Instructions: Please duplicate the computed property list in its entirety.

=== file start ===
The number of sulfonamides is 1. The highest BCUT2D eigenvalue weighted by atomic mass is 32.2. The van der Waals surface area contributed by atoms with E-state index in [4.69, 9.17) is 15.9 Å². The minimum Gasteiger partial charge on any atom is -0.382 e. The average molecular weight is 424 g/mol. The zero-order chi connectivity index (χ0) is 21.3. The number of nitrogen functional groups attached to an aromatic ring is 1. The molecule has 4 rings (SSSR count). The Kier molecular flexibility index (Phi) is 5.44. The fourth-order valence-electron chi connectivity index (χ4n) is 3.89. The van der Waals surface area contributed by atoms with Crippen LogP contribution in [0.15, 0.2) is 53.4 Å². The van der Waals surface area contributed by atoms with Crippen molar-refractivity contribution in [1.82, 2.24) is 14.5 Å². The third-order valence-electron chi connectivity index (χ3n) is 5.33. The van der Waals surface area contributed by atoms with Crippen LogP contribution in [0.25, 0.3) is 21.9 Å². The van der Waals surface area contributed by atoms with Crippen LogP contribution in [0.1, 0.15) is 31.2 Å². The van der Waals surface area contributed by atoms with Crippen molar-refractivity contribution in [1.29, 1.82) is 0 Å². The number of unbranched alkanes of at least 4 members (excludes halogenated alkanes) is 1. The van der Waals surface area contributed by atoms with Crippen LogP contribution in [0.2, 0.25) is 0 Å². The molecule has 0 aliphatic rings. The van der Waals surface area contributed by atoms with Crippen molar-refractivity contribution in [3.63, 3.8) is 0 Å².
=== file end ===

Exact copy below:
The number of sulfonamides is 1. The highest BCUT2D eigenvalue weighted by atomic mass is 32.2. The van der Waals surface area contributed by atoms with E-state index in [4.69, 9.17) is 15.9 Å². The minimum Gasteiger partial charge on any atom is -0.382 e. The average molecular weight is 424 g/mol. The zero-order chi connectivity index (χ0) is 21.3. The number of nitrogen functional groups attached to an aromatic ring is 1. The molecule has 4 rings (SSSR count). The Kier molecular flexibility index (Phi) is 5.44. The fourth-order valence-electron chi connectivity index (χ4n) is 3.89. The van der Waals surface area contributed by atoms with Crippen LogP contribution in [0.15, 0.2) is 53.4 Å². The van der Waals surface area contributed by atoms with Crippen molar-refractivity contribution in [1.82, 2.24) is 14.5 Å². The third-order valence-electron chi connectivity index (χ3n) is 5.33. The van der Waals surface area contributed by atoms with Crippen LogP contribution in [0.25, 0.3) is 21.9 Å². The van der Waals surface area contributed by atoms with Crippen LogP contribution in [0.1, 0.15) is 31.2 Å². The van der Waals surface area contributed by atoms with Crippen molar-refractivity contribution in [1.29, 1.82) is 0 Å². The number of unbranched alkanes of at least 4 members (excludes halogenated alkanes) is 1. The van der Waals surface area contributed by atoms with Crippen LogP contribution in [0.2, 0.25) is 0 Å². The molecule has 0 aliphatic rings. The van der Waals surface area contributed by atoms with Crippen molar-refractivity contribution in [3.63, 3.8) is 0 Å².